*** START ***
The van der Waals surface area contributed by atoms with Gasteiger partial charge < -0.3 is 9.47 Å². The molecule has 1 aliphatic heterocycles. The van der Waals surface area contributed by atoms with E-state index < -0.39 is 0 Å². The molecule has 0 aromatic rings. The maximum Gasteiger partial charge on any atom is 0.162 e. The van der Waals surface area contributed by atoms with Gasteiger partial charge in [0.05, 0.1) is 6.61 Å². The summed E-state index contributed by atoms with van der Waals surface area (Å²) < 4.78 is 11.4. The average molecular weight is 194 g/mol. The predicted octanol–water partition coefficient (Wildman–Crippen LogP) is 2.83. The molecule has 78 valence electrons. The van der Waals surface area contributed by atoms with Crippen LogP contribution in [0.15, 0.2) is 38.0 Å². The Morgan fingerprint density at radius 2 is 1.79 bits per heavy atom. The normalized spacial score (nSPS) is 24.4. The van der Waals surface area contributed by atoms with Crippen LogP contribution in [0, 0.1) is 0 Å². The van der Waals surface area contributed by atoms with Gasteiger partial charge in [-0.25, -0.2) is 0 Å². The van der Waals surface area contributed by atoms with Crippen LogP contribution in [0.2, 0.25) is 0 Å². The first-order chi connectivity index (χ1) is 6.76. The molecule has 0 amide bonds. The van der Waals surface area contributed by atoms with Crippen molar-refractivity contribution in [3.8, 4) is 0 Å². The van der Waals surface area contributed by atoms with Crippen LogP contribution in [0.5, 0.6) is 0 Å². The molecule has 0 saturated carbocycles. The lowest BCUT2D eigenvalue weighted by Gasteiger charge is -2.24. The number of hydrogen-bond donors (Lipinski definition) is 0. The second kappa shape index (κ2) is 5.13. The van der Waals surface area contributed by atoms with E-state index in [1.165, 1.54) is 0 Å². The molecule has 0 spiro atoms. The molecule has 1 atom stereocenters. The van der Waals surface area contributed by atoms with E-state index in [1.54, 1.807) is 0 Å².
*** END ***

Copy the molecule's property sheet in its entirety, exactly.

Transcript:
The van der Waals surface area contributed by atoms with Gasteiger partial charge < -0.3 is 9.47 Å². The molecule has 1 aliphatic heterocycles. The van der Waals surface area contributed by atoms with E-state index < -0.39 is 0 Å². The molecule has 0 aromatic rings. The maximum Gasteiger partial charge on any atom is 0.162 e. The van der Waals surface area contributed by atoms with Gasteiger partial charge in [0.05, 0.1) is 6.61 Å². The summed E-state index contributed by atoms with van der Waals surface area (Å²) < 4.78 is 11.4. The average molecular weight is 194 g/mol. The predicted octanol–water partition coefficient (Wildman–Crippen LogP) is 2.83. The molecule has 78 valence electrons. The van der Waals surface area contributed by atoms with Crippen LogP contribution in [0.15, 0.2) is 38.0 Å². The Morgan fingerprint density at radius 2 is 1.79 bits per heavy atom. The normalized spacial score (nSPS) is 24.4. The van der Waals surface area contributed by atoms with Crippen LogP contribution in [0, 0.1) is 0 Å². The van der Waals surface area contributed by atoms with Gasteiger partial charge in [-0.25, -0.2) is 0 Å². The van der Waals surface area contributed by atoms with Crippen LogP contribution in [0.2, 0.25) is 0 Å². The first-order chi connectivity index (χ1) is 6.76. The molecule has 0 amide bonds. The van der Waals surface area contributed by atoms with Crippen molar-refractivity contribution in [3.8, 4) is 0 Å². The van der Waals surface area contributed by atoms with Crippen LogP contribution in [0.5, 0.6) is 0 Å². The molecule has 0 saturated carbocycles. The lowest BCUT2D eigenvalue weighted by Gasteiger charge is -2.24. The number of hydrogen-bond donors (Lipinski definition) is 0. The second kappa shape index (κ2) is 5.13. The van der Waals surface area contributed by atoms with E-state index in [1.165, 1.54) is 0 Å². The molecule has 0 spiro atoms. The molecule has 1 atom stereocenters. The van der Waals surface area contributed by atoms with E-state index in [1.54, 1.807) is 0 Å².